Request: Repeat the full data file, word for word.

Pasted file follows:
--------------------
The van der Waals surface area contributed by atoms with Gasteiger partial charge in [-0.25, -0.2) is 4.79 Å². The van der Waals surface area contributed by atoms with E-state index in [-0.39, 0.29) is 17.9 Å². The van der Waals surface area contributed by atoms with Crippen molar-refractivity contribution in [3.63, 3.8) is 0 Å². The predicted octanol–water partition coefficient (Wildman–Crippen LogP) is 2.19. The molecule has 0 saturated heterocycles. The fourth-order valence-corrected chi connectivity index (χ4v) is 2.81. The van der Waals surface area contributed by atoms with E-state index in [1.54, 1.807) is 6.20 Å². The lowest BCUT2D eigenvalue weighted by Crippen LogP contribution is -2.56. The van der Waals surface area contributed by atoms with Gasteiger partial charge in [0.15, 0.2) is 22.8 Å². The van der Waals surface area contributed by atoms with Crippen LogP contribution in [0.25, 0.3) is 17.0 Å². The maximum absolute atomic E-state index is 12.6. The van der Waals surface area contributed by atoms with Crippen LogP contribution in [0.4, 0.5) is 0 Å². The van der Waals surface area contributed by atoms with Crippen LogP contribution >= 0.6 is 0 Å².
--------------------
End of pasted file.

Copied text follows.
The van der Waals surface area contributed by atoms with Gasteiger partial charge in [-0.25, -0.2) is 4.79 Å². The van der Waals surface area contributed by atoms with E-state index in [-0.39, 0.29) is 17.9 Å². The van der Waals surface area contributed by atoms with Crippen molar-refractivity contribution in [3.63, 3.8) is 0 Å². The predicted octanol–water partition coefficient (Wildman–Crippen LogP) is 2.19. The molecule has 0 saturated heterocycles. The fourth-order valence-corrected chi connectivity index (χ4v) is 2.81. The van der Waals surface area contributed by atoms with E-state index in [1.54, 1.807) is 6.20 Å². The lowest BCUT2D eigenvalue weighted by Crippen LogP contribution is -2.56. The van der Waals surface area contributed by atoms with Gasteiger partial charge in [0.15, 0.2) is 22.8 Å². The van der Waals surface area contributed by atoms with Crippen LogP contribution in [0.25, 0.3) is 17.0 Å². The maximum absolute atomic E-state index is 12.6. The van der Waals surface area contributed by atoms with Crippen LogP contribution in [0.4, 0.5) is 0 Å². The van der Waals surface area contributed by atoms with Crippen LogP contribution >= 0.6 is 0 Å².